then $D,E$ are positive semi-definite with $D^2+E^2=1$ EDIT: as pointed out in comments, this is not correct, so in particular $D,E$ commute. The inequality can now be written in terms of $C,D,E$ as $$ \det( C^{1/4} D C^{3/2} D C^{1/4} + C^{1/4} E C^{3/2} E C^{1/4} ) \geq \det( C^2 )$$ which on multiplying on left and right by $C^{-1/4}$ and setting $F := C^{3/2}$ becomes $$ \det( D F D + E F E ) \geq \det( F ).$$ Now observe that the matrix $$ \begin{pmatrix} D & E \\ -E & D \end{pmatrix} \begin{pmatrix} F & 0 \\ 0 & F \end{pmatrix} \begin{pmatrix} D & -E \\ E & D \end{pmatrix} = \begin{pmatrix} DFD + EFE & EFD-DFE \\ DFE-EFD & DFD+EFE \end{pmatrix}$$ is positive semi-definite and has determinant $\det(F)^2$ (the first and last matrices on the LHS are orthogonal). Passing to the block-diagonal matrix $$ \begin{pmatrix} DFD + EFE & 0 \\ 0 & DFD+EFE \end{pmatrix},$$ which is still positive semi-definite, the eigenvalues here are majorized by the previous matrix (by the Schur-Horn theorem), and so (by the Schur concavity of the product function $(\lambda_1,\dots,\lambda_n) \mapsto \lambda_1 \dots \lambda_n$), the determinant of the latter matrix must be at least as large as the determinant of the former. (This inequality can also be established using Schur complements.) Thus $$ \det( DFD + EFE )^2 \geq \det(F)^2 $$ and the claim follows.

  • 5
    $\begingroup$ Dear Terry, I don't see that $D^2+E^2=1$, can you please give more detail? $\endgroup$
    – GH from MO
    Jun 27, 2015 at 10:52
  • 10
    $\begingroup$ I doubt too that $D^2+E^2$ equals $1$. 14 votes pro without a verification ? $\endgroup$ Jun 27, 2015 at 13:29
  • 8
    $\begingroup$ I tried with the choice $A^{1/2}={\rm diag}(2,1)$ and $B^{1/2}=\begin{pmatrix} 1 & 1 \\ 1 & 2 \end{pmatrix}$, which fails to pass the test $D^2+E^2=1$. $\endgroup$ Jun 27, 2015 at 13:47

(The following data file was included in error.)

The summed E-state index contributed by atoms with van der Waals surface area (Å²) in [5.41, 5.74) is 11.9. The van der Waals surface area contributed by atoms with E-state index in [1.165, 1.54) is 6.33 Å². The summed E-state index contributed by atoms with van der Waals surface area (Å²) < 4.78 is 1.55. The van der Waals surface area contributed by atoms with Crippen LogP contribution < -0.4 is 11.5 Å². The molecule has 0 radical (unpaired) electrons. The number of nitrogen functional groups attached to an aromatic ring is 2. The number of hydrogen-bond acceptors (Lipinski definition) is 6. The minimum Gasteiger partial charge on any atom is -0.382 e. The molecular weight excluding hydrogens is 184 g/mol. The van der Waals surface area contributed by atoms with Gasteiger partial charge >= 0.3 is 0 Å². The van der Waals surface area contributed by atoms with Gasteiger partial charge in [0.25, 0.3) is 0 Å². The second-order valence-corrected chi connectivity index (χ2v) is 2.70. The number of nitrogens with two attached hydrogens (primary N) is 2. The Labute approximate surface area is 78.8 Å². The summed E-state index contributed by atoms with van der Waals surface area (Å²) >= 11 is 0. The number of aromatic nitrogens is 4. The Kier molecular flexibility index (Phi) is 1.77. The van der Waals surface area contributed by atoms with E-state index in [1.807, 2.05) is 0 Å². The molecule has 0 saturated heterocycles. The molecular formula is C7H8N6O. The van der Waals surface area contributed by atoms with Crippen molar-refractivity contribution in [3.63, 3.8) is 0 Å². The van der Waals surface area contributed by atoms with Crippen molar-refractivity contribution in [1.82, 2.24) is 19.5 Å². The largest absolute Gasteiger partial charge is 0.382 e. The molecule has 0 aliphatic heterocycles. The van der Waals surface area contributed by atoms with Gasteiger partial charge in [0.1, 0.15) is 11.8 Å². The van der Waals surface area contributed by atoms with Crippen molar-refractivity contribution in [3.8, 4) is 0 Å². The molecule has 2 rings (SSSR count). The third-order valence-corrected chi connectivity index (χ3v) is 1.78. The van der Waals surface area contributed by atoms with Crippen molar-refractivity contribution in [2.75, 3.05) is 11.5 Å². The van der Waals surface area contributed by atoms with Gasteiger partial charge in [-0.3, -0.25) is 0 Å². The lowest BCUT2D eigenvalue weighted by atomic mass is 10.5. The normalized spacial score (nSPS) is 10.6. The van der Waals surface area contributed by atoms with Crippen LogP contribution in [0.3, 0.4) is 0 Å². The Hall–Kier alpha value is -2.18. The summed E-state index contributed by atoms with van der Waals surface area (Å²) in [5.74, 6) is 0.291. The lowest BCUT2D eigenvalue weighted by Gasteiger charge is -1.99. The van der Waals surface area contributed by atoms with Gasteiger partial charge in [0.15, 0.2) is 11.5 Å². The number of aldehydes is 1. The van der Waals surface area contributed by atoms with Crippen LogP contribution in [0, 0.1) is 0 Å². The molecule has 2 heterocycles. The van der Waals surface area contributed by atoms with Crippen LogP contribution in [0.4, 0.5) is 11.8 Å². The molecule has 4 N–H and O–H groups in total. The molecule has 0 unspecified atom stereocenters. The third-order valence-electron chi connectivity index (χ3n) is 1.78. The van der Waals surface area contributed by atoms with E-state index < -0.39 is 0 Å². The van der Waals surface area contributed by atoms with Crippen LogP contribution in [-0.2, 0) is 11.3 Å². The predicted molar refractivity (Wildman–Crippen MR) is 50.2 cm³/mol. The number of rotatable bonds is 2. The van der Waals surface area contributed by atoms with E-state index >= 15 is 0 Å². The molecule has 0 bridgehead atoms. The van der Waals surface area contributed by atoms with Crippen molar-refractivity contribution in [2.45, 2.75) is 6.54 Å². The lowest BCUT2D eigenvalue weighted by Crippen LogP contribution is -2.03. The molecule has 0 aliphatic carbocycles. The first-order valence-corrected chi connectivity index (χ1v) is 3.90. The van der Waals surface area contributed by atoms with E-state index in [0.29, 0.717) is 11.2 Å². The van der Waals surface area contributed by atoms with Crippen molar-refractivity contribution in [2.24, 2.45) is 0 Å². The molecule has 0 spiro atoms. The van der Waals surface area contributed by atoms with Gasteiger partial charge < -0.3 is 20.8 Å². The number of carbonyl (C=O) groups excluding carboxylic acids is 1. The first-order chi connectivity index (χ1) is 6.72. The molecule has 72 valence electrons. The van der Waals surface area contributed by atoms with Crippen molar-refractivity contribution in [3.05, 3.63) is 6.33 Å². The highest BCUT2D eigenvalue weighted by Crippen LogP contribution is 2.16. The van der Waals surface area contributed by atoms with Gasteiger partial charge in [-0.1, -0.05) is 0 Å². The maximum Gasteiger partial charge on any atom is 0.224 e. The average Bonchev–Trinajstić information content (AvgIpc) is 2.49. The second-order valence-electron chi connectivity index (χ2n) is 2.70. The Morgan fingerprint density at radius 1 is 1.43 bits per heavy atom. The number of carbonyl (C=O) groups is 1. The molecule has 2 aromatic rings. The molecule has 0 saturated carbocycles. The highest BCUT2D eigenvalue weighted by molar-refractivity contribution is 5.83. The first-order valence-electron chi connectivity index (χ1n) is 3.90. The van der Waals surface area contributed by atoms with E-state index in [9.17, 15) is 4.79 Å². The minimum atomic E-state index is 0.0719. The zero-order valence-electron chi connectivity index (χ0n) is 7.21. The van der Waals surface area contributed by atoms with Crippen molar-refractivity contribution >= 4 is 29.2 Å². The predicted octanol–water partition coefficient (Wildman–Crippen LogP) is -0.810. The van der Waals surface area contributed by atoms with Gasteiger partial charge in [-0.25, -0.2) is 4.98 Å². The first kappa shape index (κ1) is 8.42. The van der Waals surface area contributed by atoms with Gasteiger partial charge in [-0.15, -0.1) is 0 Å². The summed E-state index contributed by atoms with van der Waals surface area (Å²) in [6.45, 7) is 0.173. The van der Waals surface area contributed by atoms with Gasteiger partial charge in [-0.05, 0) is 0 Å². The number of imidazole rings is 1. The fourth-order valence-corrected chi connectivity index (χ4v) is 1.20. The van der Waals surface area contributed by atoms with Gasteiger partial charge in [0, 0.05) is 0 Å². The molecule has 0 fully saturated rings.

• 7
    $\begingroup$ You are right, of course; I had mistakenly identified a vector space with its dual when thinking about the problem, which translated into the sign error here when converted back into matrices. I can establish the weaker inequality $\det(A^{1/2} (A^2+B^2) A^{1/2} + B^{1/2} (A^2+B^2) B^{1/2}) \geq \det(A^2+B^2) \det(A^2 + A B A^{-1} B)$ with this approach, but it does not appear strong enough to recover the full inequality. $\endgroup$
    – Terry Tao
    Jun 27, 2015 at 17:04
  • 2
    $\begingroup$ Apply Fischer's inequality to $\begin{pmatrix} A^{1/2} & B^{1/2} \\ -B^{1/2} & A^{1/2} \end{pmatrix} \begin{pmatrix} A + B & 0 \\ 0 & A+B \end{pmatrix} \begin{pmatrix} A^{1/2} & -B^{1/2} \\ B^{1/2} & A^{1/2} \end{pmatrix}$. By Schur complement, the first and last matrix have determinant $\det( A + A^{1/2} B^{1/2} A^{-1/2} B^{1/2} )$, giving $\det( A^{1/2} (A+B) A^{1/2} + B^{1/2} (A+B) B^{1/2} ) \geq \det(A+B) \det( A + A^{1/2} B^{1/2} A^{-1/2} B^{1/2} )$ (I had some typos in the previous inequality as I had changed notation in my computations by squaring $A,B$). $\endgroup$
    – Terry Tao
    Jun 27, 2015 at 17:14

Here is a complementary approach without using majorization. The answer is partial because it has an open "TODO". I am writing it down here already in case someone wishes to complete the argument.

Let $A, B, X, Y > 0$. It is easy to show using Schur complements that \begin{equation*} \tag{$*$} AX^{-1}A + BY^{-1}B \ge (A+B)(X+Y)^{-1}(A+B). \end{equation*} From $(*)$ it follows that $\det(AX^{-1}A + BY^{-1}B)\det(X+Y)\ge \det(A+B)^2$.

Let $C=A^{1/2}(A+B)A^{1/2}$ and $D=B^{1/2}(A+B)B^{1/2}$. If we can find (TODO) $X$ and $Y$ such that \begin{equation*} X \gets A(X+Y)^{1/2}C^{-1}(X+Y)^{1/2}A,\quad Y \gets B(X+Y)^{1/2}D^{-1}(X+Y)^{1/2}B, \end{equation*} then we will obtain $$(X+Y)^{1/2}(AX^{-1}A + BY^{-1}B)(X+Y)^{1/2} = C+D = A^{1/2}(A+B)A^{1/2} + B^{1/2}(A+B)B^{1/2}.$$ Combining this identity with the above inequality immediately implies the desired inequality.

Notice that in particular, if $A$ and $B$ commute, then $X=A(A+B)^{-1}$ and $Y=B(A+B)^{-1}$ is a solution.


Your Answer

By clicking “Post Your Answer”, you agree to our terms of service, privacy policy and cookie policy

Not the answer you're looking for? Browse other questions tagged or ask your own question.